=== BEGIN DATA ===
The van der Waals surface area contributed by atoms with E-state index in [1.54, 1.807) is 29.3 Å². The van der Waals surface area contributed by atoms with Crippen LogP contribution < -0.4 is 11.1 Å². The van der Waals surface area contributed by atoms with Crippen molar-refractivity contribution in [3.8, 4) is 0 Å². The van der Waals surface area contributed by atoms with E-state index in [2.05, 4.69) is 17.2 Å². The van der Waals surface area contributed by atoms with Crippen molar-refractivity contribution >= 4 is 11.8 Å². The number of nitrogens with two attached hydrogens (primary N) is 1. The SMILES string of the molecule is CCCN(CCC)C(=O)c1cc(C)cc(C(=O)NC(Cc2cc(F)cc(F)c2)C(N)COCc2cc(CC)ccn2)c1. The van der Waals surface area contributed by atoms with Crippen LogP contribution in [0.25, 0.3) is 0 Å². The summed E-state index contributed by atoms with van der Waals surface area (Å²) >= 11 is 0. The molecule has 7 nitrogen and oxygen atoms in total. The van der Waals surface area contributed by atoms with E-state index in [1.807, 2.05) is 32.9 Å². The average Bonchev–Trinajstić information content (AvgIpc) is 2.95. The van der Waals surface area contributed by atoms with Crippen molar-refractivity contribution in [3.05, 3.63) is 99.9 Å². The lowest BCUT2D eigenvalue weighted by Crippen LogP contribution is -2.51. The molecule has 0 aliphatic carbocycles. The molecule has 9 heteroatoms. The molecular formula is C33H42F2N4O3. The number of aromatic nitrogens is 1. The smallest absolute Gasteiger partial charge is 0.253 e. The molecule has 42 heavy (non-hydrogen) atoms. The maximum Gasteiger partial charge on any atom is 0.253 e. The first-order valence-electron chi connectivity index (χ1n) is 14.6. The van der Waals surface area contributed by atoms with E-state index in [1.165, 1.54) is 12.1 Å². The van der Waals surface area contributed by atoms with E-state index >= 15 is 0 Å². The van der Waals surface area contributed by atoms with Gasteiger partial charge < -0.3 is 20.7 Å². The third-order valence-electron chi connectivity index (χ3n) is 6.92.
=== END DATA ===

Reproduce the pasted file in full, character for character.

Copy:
The van der Waals surface area contributed by atoms with E-state index in [1.54, 1.807) is 29.3 Å². The van der Waals surface area contributed by atoms with Crippen LogP contribution < -0.4 is 11.1 Å². The van der Waals surface area contributed by atoms with Crippen molar-refractivity contribution in [3.8, 4) is 0 Å². The van der Waals surface area contributed by atoms with E-state index in [2.05, 4.69) is 17.2 Å². The van der Waals surface area contributed by atoms with Crippen molar-refractivity contribution >= 4 is 11.8 Å². The number of nitrogens with two attached hydrogens (primary N) is 1. The SMILES string of the molecule is CCCN(CCC)C(=O)c1cc(C)cc(C(=O)NC(Cc2cc(F)cc(F)c2)C(N)COCc2cc(CC)ccn2)c1. The van der Waals surface area contributed by atoms with Crippen LogP contribution in [0.25, 0.3) is 0 Å². The summed E-state index contributed by atoms with van der Waals surface area (Å²) >= 11 is 0. The molecule has 7 nitrogen and oxygen atoms in total. The van der Waals surface area contributed by atoms with E-state index in [1.807, 2.05) is 32.9 Å². The average Bonchev–Trinajstić information content (AvgIpc) is 2.95. The van der Waals surface area contributed by atoms with Crippen molar-refractivity contribution in [3.05, 3.63) is 99.9 Å². The lowest BCUT2D eigenvalue weighted by Crippen LogP contribution is -2.51. The molecule has 0 aliphatic carbocycles. The molecule has 9 heteroatoms. The molecular formula is C33H42F2N4O3. The number of aromatic nitrogens is 1. The smallest absolute Gasteiger partial charge is 0.253 e. The molecule has 42 heavy (non-hydrogen) atoms. The maximum Gasteiger partial charge on any atom is 0.253 e. The first-order valence-electron chi connectivity index (χ1n) is 14.6. The van der Waals surface area contributed by atoms with E-state index in [1.165, 1.54) is 12.1 Å². The van der Waals surface area contributed by atoms with E-state index >= 15 is 0 Å². The van der Waals surface area contributed by atoms with Gasteiger partial charge < -0.3 is 20.7 Å². The third-order valence-electron chi connectivity index (χ3n) is 6.92.